“We made lots of turnovers, didn’t execute the puck in our zone, made bad decisions, and obviously we don’t have any traffic control in front of the net,” Ovechkin said. Everything else was great, though.

Then there’s the matter of defenseman Brooks Orpik, who in the first period went late and high at Olli Maatta. The Penguins defenseman wobbled off the ice and didn’t return.

It’s a hit that will certainly earn a look from the league’s department of player safety; NBC’s Mike Milbury labeled Orpik “a predator” during an intermission discussion, and Penguins Coach Mike Sullivan made it clear he was unhappy with the play. A league-mandated timeout for Orpik could test Washington’s blue-line depth, with Dmitry Orlov already benched for his Game 1 performance. The Caps had talked of imposing their size and muscle on the smaller and fleeter Penguins, but penalized head shots likely weren’t a part of that plan.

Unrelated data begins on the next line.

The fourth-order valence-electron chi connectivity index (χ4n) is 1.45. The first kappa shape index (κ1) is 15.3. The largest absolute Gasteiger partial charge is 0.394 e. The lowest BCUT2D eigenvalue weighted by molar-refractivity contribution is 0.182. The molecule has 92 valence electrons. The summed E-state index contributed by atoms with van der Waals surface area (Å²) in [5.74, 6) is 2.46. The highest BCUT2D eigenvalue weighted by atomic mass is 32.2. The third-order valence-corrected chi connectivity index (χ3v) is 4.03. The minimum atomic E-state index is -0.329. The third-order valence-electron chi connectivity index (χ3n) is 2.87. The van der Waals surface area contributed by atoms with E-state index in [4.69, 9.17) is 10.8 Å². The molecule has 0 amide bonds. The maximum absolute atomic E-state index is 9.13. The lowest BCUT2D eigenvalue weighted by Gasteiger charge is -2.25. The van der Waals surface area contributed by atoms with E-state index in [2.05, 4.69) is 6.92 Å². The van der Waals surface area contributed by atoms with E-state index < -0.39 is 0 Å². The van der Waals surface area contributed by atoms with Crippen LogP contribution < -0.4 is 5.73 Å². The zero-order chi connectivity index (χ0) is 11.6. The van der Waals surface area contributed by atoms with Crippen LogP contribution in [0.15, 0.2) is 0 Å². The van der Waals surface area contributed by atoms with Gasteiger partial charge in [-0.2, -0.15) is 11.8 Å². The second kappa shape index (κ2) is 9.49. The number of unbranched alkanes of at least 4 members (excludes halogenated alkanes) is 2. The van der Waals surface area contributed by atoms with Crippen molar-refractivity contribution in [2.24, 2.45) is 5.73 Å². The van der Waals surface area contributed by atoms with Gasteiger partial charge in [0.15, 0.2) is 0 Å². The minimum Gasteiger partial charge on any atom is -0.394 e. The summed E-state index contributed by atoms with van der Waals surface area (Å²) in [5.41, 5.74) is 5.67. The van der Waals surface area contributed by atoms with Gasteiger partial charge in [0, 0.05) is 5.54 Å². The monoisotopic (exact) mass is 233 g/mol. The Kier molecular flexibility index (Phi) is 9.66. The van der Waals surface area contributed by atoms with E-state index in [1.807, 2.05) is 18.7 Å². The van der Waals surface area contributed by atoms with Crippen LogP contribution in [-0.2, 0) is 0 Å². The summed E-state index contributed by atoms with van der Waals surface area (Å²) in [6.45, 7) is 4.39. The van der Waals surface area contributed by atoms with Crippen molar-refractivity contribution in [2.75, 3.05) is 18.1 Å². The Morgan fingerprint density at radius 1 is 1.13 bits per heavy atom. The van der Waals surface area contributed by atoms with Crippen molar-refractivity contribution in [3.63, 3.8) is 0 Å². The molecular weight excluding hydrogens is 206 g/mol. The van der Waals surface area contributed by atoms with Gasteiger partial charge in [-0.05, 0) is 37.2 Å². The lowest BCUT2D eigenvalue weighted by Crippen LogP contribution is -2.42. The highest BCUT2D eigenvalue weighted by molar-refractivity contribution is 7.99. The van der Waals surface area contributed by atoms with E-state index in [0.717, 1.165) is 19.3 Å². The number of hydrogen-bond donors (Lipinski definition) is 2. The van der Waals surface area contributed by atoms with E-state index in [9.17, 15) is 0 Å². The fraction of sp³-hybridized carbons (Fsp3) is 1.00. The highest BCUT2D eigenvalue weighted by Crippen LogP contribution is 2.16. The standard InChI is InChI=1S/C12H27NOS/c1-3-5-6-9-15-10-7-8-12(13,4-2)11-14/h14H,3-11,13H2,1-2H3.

With the offense non-existent, the game was turned over to Braden Holtby and Washington’s penalty-killers. Pittsburgh failed on five chances, in the process failing to put away the league’s best third-period team. The Caps threatened repeatedly in the final period, but winning one period out of three won’t work often, and it didn’t work on Saturday.

Now for that history. Washington Coach Barry Trotz hates all talk of the past, so kindly ask him to avoid this paragraph. Washington has played Pittsburgh in eight previous playoff series. Seven of those times, the Caps won the first game. And six of those times, the Penguins still won the series. Washington’s cumulative postseason record against Pittsburgh, if you exclude Game 1? How does 12-30 sound? That’s more imbalanced than a conversation between Milbury and a wall, and it will have Washington hearts fluttering Monday night.

The consolation is clear: the Capitals haven’t played particularly well, and yet they’re still even in the series. A couple more efforts like Saturdays, and that’s likely to change for the worse.